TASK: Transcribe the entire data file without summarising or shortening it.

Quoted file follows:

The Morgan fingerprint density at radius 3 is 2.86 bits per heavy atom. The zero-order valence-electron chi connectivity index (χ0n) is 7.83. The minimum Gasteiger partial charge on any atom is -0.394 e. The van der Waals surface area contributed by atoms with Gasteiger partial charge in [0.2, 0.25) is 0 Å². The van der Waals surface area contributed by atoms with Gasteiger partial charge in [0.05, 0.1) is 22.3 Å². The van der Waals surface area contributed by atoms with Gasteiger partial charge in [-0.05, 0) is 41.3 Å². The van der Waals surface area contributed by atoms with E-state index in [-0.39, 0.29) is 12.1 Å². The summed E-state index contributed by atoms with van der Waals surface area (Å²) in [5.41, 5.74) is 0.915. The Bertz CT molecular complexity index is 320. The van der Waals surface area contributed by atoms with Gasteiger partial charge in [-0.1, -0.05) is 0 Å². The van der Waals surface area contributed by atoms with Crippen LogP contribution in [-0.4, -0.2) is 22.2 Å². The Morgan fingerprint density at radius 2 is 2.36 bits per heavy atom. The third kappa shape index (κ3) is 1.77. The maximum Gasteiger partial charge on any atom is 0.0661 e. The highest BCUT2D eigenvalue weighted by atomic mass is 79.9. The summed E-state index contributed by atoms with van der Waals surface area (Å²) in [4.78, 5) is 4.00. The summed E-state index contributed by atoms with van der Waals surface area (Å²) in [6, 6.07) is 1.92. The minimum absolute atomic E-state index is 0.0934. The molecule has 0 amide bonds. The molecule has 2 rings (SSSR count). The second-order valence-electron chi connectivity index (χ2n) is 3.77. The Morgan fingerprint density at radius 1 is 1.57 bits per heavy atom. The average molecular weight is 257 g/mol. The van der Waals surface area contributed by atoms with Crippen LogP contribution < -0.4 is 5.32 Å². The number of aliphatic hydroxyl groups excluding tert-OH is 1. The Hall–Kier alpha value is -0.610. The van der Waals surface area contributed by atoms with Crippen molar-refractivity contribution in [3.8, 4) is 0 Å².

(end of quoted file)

The Morgan fingerprint density at radius 3 is 2.86 bits per heavy atom. The zero-order valence-electron chi connectivity index (χ0n) is 7.83. The minimum Gasteiger partial charge on any atom is -0.394 e. The van der Waals surface area contributed by atoms with Gasteiger partial charge in [0.2, 0.25) is 0 Å². The van der Waals surface area contributed by atoms with Gasteiger partial charge in [0.05, 0.1) is 22.3 Å². The van der Waals surface area contributed by atoms with Gasteiger partial charge in [-0.05, 0) is 41.3 Å². The van der Waals surface area contributed by atoms with E-state index in [-0.39, 0.29) is 12.1 Å². The summed E-state index contributed by atoms with van der Waals surface area (Å²) in [5.41, 5.74) is 0.915. The Bertz CT molecular complexity index is 320. The van der Waals surface area contributed by atoms with Gasteiger partial charge in [-0.1, -0.05) is 0 Å². The van der Waals surface area contributed by atoms with Crippen LogP contribution in [-0.4, -0.2) is 22.2 Å². The Morgan fingerprint density at radius 2 is 2.36 bits per heavy atom. The third kappa shape index (κ3) is 1.77. The maximum Gasteiger partial charge on any atom is 0.0661 e. The highest BCUT2D eigenvalue weighted by atomic mass is 79.9. The summed E-state index contributed by atoms with van der Waals surface area (Å²) in [4.78, 5) is 4.00. The summed E-state index contributed by atoms with van der Waals surface area (Å²) in [6, 6.07) is 1.92. The minimum absolute atomic E-state index is 0.0934. The molecule has 0 amide bonds. The molecule has 2 rings (SSSR count). The second-order valence-electron chi connectivity index (χ2n) is 3.77. The Morgan fingerprint density at radius 1 is 1.57 bits per heavy atom. The average molecular weight is 257 g/mol. The van der Waals surface area contributed by atoms with Crippen LogP contribution < -0.4 is 5.32 Å². The number of aliphatic hydroxyl groups excluding tert-OH is 1. The Hall–Kier alpha value is -0.610. The van der Waals surface area contributed by atoms with Crippen molar-refractivity contribution in [3.8, 4) is 0 Å².